Place in oven and cook for about 35 minutes.

Jill Aronovitz is a staff writer for Gather The Jews.

A Maiden Journey From Israel To The Arab world

Michael Lipin
A Maiden Journey From Israel To The Arab world
August 20, 2010

It is July 2010. After years of flying long distances to Israel and exploring it from top to bottom, I feel a growing urge to satisfy my curiosity about what lies on the “other” side of the Jewish homeland. I decide it is time to make my first foray into an Arab country.

I know exactly where I want to go. On a visit to Israel, I catch a one-hour flight from Tel Aviv’s Sde Dov airport to the Red Sea port of Eilat for a one-night stay at a motel. At 7:30am, a tour company representative picks me up for a short ride to a crossing on the Israeli-Jordanian border.

At the terminal, I meet a Mexican family of five that will join me for a one-day tour of an ancient city recognized as a UNESCO World Heritage site.

We clear an Israeli security checkpoint and begin the walk toward the Jordanian side of the terminal, a distance of about 100 meters.

I find myself on a stretch of road lined by fences that crosses a no-man’s land between the two countries. I look for a border line, but can’t see one.

Jordanian Border Crossing

At the other end of the road, two Jordanian soldiers greet us under a sign reading “Welcome to Jordan” with a portrait of King Abdullah alongside his late father, King Hussein. I feel a familiar buzz that comes with visiting a new country and a growing anticipation about where the tour will take us.

We enter the Jordanian border checkpoint and meet our Jordanian guide and his driver for the three-hour ride to the site. It is 9am.

Our route takes us north through the Arabah rift valley, a lowland situated in between gold-colored mountain ranges in Jordan and Israel. The road, known as the King’s Highway, lies on an ancient path leading from Jordan’s southern port of Aqaba all the way to Damascus, the Syrian capital.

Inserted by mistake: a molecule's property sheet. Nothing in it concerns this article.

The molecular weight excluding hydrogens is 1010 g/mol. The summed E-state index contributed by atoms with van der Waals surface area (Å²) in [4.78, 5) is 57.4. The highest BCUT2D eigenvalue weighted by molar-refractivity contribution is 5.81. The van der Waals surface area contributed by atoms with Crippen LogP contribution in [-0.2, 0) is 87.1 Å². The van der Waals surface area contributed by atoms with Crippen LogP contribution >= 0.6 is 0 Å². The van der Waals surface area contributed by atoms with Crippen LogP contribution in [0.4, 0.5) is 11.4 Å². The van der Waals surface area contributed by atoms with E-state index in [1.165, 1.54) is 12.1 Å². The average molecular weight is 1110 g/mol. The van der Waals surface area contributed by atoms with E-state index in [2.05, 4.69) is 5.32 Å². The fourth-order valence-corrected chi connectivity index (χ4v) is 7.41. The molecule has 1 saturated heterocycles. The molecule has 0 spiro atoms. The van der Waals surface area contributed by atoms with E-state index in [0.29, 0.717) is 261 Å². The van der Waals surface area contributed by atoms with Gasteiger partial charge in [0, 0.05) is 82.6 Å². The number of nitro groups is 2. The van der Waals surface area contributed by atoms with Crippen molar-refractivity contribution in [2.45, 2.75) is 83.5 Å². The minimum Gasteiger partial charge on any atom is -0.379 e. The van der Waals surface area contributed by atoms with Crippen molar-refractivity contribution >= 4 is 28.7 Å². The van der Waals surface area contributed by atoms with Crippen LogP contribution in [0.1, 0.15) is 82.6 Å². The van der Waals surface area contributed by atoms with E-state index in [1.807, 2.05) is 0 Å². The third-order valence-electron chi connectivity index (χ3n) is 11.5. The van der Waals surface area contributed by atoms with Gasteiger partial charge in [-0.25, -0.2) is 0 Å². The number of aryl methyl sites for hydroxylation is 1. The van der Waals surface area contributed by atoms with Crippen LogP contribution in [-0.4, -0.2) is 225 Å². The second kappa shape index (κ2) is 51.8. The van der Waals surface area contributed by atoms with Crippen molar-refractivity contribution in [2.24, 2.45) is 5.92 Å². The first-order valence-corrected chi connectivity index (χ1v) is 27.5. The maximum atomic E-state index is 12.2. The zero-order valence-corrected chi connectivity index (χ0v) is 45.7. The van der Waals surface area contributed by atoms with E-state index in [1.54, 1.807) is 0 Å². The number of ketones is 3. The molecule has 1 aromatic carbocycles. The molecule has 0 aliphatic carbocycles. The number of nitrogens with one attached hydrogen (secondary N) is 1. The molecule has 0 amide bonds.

We pass a few Bedouin communities en route and stop briefly at a roadside Bedouin market to get some fresh air. This is a sparsely populated region.

By around noon, we reach the central Jordanian town of Wadi Musa, where we pick up our tickets to a nearby archaeological park containing the ruins of an ancient civilization. Petra.

Temperatures are hot – around 35 degrees Celsius. With a big water bottle in hand and a camera around my neck, I enter the park.

Soon, we encounter structures in the rocks around us, remnants of the capital city established by the Nabataeans in Petra about 2,600 years ago.

The Nabataeans were prosperous traders who built an unconventional community of homes, temples and tombs carved into sandstone mountains. They also skillfully irrigated the dry land with a system of canals and reservoirs.

As we walk further along the path, we find ourselves deep within a gorge known as the Siq, which, at times, is only several meters wide.

After more twists and turns, we finally catch a glimpse of Petra’s most spectacular building, the Treasury, or Al Khazneh, which peeks at us through a small gap in the cliffs.

As a big fan of the 1989 film “Indiana Jones and the Last Crusade,” I recognize the Treasury’s façade immediately. The film portrays it as the resting place of the Holy Grail. My quest for the cup of eternal life is cut short, though, when I see the Treasury’s entrance is off limits to visitors and guarded by two Jordanian soldiers.